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tweed. They were invariably cheerful. Stupidly, I called Lady Jacob “Lady
Rose” during the first few days of the B.C. visit. This was until someone, perhaps
Dean Curtis (who would have known these things), corrected me by
pointing out that, in that amazingly perfectly English way, only women
who had been born ennobled were referred to by their first names. If only
Downton Abbey had come earlier for me.
The personal contact with Jacob in London proved to be important
because it got the visit arrangements underway as smoothly as could be
hoped for. With no cellphones or e-mail and even, in those days, no fax,
communication across great distances was much, much more difficult than
it is today (although, and I guess it’s the nature of things, it didn’t really
seem so at the time). In 1979, an exchange with Sir Jack by post was a twoweek
exercise, at least.
My year at UBC was interesting, but not quite interesting enough for me
to want to do a second one, at least not a second one in a row. It was stimulating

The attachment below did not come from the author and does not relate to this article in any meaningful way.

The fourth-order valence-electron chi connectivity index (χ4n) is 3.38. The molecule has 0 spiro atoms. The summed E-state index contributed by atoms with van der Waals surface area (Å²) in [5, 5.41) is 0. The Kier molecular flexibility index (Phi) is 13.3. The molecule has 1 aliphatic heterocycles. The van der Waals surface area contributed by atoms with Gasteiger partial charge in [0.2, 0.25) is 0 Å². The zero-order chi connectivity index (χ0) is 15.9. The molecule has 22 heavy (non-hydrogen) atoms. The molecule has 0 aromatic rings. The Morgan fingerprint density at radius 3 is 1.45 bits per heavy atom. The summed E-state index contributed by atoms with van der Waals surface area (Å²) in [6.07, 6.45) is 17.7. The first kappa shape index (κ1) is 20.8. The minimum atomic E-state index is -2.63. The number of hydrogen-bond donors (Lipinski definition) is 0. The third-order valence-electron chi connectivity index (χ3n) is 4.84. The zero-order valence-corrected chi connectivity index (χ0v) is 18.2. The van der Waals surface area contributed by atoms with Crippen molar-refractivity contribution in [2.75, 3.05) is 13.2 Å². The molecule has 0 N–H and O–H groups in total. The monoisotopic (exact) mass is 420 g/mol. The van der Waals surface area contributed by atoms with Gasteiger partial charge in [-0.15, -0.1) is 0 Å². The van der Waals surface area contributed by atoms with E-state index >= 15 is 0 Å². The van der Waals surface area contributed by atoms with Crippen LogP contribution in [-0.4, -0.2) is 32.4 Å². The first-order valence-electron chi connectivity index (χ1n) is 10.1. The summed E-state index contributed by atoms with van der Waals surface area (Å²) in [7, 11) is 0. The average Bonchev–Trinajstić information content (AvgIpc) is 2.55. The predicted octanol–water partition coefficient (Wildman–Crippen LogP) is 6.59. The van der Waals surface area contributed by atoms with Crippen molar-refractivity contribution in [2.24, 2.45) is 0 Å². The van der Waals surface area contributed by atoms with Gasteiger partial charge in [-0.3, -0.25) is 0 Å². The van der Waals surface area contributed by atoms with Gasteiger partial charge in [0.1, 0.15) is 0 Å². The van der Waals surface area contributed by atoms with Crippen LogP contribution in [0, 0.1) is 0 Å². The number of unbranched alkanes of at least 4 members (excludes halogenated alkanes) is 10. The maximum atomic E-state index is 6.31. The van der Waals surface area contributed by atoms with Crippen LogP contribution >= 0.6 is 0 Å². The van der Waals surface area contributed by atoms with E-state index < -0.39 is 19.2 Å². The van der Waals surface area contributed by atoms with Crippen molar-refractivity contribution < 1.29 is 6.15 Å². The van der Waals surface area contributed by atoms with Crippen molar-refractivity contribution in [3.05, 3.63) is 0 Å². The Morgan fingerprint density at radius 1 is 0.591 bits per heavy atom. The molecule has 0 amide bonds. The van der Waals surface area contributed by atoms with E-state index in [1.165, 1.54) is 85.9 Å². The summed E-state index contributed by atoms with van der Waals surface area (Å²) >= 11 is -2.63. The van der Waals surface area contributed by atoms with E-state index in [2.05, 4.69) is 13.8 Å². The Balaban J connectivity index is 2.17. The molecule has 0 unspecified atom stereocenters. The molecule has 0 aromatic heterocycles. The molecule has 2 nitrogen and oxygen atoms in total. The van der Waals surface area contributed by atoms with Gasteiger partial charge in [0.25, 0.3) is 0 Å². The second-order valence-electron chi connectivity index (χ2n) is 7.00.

to read a contracts textbook cover to cover, a challenge to manage a
mostly male class of 40 or so hopeful civil litigators (many of whom were
close in age to me) and challenging to develop from scratch a course about
judges with only my short time as a law clerk to build on. One evening
Chief Justice McEachern joined the judging seminar as a guest. He hadn’t
been C.J.S.C. very long. I asked him why he’d taken on the job. He was
a great sports fan. He answered my question with a chuckle, saying he
couldn’t pass up the chance to manage the Yankees.
For a reason that has never been explained to me, one day my mainly
boys class pelted me with buns from the cafeteria. What they hadn’t
counted on was that I was pretty agile and faster afoot than all of them.
Later I resisted the temptation to answer the attack with an impossible
exam. Still, on the exam I did set, only two members of the class were able
to think their way out of a trap I’d laid in one of my questions. I’ve always
thought this outcome is one small proof of the worth of procedure as a subject
for academic study in the law schools, and not only for its own sake:
procedure does make a difference and practice questions are not necessarily
In one of his Hamlyn Lectures, Sir Jack argued forcefully that effective
rules reform depended on lawyers, judges and academics working together
to promote principled change.12 This is a message he delivered to many
other audiences in many places. I wish I’d been first to make the argument.
I can’t reveal who did what on the civil litigation exam I set at UBC, but
I can say the students overall were no slouches. They included (so my
memory tells me) Bruce LeRose, who later became the first Law Society